JERUSALEM – The thwarted car bombings in London last week and the terror attack against Scotland’s busiest airport were “completely justified” and likely the beginning of many more attacks in Britain, a prominent UK Islamist leader connected to terror supporting groups told WND yesterday.

“There is no doubt whatsoever that there will continue to be attacks against the British government, its interests and the home front as long as we see the continued British and American occupation of Muslim land in Iraq and Afghanistan, support for criminal Israel, and draconian measures taken against Muslims in the UK,” said Anjem Choudary, founder and former chief of two Islamic groups disbanded by the British authorities under antiterror legislation.

“A war is being waged against Muslims on every level. There are many in Britain who take their ideology from Osama bin Laden and al-Qaida and are ready to carry out many more attacks,” Choudary said.

Choudary said the attempted terror attacks the past few days were “probably carried out by local British Muslims.”

Choudary currently presents himself as an Islamic lecturer and a leader of Britain’s Shariah Islamic court. He is a founder and former chief of Al Muhajiroun, a British group that sought to impose an Islamic state on the UK and that was allied with the goals of al-Qaida.

Al Muhajiroun, officially disbanded by the British government citing antiterrorism laws in 2004, and its main leader, Omar Bakri Muhammad, were banned from the UK in 2005. Choudary then became a leader of Al Ghurabaa, which was reportedly a continuation of Al Muhajiroun. Al Ghurabaa was banned in 2006 by the UK for reportedly supporting terrorism.

Former Al Muhajiroun members led by Choudary reportedly continue their activism at public protests and on Internet forums under a new banner group called Ahlus Sunnah wal Jamaah.

Protest last week outside London’s Central Mosque (WND photo)

Choudary last weekend led a protest outside London’s Central Mosque attended by WND and Talk Radio Network’s “The Rusty Humphries Show.” The protest called for the downfall of the British government for offering knighthood to novelist and essayist Salman Rushdie, who was accused by Muslims of defaming Islam and Muhammad in his 1988 book “The Satanic Verses.”

Depictions of British flags were burned at Choudary’s protest. Ralliers chanted, “Down with Britain, down with the Queen.”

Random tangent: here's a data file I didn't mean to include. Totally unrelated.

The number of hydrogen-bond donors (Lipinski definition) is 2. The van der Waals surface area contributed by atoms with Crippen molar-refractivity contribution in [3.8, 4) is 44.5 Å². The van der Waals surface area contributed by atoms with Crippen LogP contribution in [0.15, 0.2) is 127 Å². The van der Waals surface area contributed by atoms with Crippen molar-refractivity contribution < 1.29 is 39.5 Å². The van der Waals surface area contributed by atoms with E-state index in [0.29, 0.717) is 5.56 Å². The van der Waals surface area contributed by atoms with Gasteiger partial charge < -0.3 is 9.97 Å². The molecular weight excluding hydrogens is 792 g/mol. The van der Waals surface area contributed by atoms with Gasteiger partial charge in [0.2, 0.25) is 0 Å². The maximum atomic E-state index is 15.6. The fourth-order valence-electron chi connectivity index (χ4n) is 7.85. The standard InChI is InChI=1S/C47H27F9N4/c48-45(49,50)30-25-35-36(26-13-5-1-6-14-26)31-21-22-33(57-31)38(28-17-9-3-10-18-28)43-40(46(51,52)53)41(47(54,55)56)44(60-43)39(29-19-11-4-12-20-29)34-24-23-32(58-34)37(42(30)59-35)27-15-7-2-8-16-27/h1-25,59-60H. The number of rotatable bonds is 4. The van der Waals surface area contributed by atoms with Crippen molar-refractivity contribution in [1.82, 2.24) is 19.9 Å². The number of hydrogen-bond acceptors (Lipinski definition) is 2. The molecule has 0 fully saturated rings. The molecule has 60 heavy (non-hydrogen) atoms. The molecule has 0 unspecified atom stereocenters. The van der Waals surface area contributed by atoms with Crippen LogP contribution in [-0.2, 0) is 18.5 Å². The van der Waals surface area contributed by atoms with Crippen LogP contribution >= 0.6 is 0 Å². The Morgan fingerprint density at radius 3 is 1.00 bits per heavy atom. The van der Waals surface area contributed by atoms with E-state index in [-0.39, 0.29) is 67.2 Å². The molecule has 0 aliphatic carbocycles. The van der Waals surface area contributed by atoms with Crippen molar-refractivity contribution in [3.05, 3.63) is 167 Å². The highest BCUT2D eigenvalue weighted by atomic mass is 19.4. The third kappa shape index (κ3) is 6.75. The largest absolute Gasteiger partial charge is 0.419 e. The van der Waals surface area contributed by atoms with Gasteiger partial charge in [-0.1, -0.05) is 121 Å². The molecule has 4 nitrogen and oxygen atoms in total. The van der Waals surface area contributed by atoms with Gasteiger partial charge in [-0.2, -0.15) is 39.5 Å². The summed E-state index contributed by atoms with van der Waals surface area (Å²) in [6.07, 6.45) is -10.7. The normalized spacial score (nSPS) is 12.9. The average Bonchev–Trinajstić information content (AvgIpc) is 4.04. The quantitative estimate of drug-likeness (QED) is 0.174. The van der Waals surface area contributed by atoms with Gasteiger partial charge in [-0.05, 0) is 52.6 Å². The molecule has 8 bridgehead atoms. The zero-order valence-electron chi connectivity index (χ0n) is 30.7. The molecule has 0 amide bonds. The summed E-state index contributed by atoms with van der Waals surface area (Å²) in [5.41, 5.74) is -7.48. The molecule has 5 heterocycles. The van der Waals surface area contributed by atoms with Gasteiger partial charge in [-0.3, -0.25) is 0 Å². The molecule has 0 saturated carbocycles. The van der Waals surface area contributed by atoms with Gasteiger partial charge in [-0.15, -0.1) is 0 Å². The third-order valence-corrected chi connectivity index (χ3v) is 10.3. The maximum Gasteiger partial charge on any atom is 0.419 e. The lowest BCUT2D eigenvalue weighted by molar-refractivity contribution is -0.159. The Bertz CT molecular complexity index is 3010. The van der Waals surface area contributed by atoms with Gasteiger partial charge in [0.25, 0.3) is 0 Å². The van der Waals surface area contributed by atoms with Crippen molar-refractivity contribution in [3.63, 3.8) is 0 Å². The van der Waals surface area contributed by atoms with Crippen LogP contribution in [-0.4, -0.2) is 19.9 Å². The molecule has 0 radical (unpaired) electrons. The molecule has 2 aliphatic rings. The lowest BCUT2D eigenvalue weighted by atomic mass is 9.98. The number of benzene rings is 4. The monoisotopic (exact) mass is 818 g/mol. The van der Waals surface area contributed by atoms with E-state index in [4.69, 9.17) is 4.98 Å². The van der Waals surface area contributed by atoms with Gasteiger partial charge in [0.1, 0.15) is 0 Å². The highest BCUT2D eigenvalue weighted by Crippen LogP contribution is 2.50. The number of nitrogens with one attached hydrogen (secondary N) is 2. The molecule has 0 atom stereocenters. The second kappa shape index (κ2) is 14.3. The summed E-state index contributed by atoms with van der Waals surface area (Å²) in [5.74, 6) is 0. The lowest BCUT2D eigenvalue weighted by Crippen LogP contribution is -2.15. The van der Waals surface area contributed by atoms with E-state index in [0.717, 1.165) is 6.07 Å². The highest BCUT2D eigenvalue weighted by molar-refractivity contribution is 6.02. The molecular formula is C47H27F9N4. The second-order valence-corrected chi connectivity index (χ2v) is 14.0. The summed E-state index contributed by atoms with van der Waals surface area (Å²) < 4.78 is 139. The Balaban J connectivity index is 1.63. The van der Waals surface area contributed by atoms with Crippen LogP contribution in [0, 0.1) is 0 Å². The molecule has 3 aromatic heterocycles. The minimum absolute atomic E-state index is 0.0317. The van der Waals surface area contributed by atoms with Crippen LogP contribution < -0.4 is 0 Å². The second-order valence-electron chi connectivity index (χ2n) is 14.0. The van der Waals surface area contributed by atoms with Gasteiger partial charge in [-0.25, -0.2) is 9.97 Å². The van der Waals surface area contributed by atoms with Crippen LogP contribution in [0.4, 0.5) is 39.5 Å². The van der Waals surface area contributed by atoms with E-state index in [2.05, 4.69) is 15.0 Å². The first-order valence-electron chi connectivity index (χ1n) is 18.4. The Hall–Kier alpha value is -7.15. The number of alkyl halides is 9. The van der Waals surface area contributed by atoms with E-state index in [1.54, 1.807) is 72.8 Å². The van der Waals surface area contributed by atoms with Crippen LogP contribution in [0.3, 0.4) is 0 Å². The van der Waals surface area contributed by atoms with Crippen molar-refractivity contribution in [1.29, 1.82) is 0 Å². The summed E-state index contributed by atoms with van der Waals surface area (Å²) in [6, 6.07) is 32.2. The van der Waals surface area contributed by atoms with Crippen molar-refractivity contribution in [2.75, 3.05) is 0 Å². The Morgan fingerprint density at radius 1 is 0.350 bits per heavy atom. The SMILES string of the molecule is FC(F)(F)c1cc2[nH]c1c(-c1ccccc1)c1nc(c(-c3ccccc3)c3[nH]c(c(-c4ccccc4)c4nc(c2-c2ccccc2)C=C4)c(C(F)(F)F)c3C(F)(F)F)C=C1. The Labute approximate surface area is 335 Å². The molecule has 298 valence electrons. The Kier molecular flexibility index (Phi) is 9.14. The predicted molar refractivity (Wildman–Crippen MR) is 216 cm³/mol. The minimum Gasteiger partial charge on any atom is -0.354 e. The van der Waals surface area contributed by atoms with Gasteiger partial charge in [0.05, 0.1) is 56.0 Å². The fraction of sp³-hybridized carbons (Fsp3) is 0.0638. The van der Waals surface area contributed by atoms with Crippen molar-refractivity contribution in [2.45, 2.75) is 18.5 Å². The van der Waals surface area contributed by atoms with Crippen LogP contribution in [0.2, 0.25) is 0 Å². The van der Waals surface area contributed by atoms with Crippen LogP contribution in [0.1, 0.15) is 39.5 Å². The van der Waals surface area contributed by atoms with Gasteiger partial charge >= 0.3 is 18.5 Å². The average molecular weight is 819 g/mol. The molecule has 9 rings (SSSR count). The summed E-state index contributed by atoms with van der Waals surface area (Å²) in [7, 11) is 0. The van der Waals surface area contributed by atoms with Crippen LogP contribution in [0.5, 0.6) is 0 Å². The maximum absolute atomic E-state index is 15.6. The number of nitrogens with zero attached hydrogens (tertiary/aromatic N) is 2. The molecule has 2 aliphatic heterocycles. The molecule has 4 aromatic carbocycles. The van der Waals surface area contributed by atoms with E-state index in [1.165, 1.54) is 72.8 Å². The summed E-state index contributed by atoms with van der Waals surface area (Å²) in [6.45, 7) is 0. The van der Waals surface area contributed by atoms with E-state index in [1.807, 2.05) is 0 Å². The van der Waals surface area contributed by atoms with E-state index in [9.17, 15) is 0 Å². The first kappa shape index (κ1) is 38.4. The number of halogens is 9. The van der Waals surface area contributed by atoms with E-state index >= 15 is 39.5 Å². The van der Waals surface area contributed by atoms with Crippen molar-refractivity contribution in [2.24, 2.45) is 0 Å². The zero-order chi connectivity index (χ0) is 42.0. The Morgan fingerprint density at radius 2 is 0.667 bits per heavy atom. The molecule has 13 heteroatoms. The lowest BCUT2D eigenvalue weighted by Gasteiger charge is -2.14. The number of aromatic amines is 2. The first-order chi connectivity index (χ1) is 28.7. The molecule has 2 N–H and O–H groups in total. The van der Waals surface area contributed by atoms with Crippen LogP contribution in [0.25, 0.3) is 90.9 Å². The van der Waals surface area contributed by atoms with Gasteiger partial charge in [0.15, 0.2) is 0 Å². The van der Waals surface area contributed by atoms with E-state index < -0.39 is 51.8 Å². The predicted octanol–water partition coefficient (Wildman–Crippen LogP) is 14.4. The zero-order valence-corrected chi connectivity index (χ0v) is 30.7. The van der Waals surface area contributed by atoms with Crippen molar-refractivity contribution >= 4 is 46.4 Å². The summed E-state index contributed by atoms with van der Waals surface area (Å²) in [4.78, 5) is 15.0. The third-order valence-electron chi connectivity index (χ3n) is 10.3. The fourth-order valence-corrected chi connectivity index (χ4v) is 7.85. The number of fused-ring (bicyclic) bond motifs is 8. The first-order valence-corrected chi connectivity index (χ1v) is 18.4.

Choudary told WND the perpetuators of the attempted terror attacks in London the past few days “have their own justifications for carrying out their plans.”

“Muslims in Britain are under siege. There has been unjustified internment, innocent Muslims are in prison, extradition laws have been applied for made up crimes, individuals are arbitrarily arrested. … Don’t be surprised when Muslims fight back,” he said.

British police said they arrested five people yesterday in conjunction with the airport attack carried out by two men driving a fuel-filled Jeep rammed into Scotland’s busiest airport. Police called the incident a terrorist attack linked to failed car bombings in London last week. The two men in the Jeep, who witnesses described as Asians, were immediately taken into custody. According to reports, one of them men was wearing an explosive device around his waist, said to be a suicide-bomb belt.

The airport attack came barely 36 hours after police thwarted what is being described to the media by security officials as a possible al-Qaida plot in London in which two cars loaded with fuel, gas canisters and nails were left in the center of the city poised to detonate.

Newly installed British Prime Minister Gordon Brown addressed his nation yesterday, stating Britons must realize the terrorist threat their country faces is long-term and sustained and that they must remain constantly vigilant about security.

The British Home Office raised the national security alert level to “critical,” the highest ranking and one which indicates further attacks are expected imminently.

“I want all British people to be vigilant and want them to support the police and all the authorities. … I know the British people will stand together united, resolute and strong,” Brown said.

The last terror attack in Britain took place in July 2005, when four British Islamists blew themselves up on London’s transport system, killing 52 commuters.

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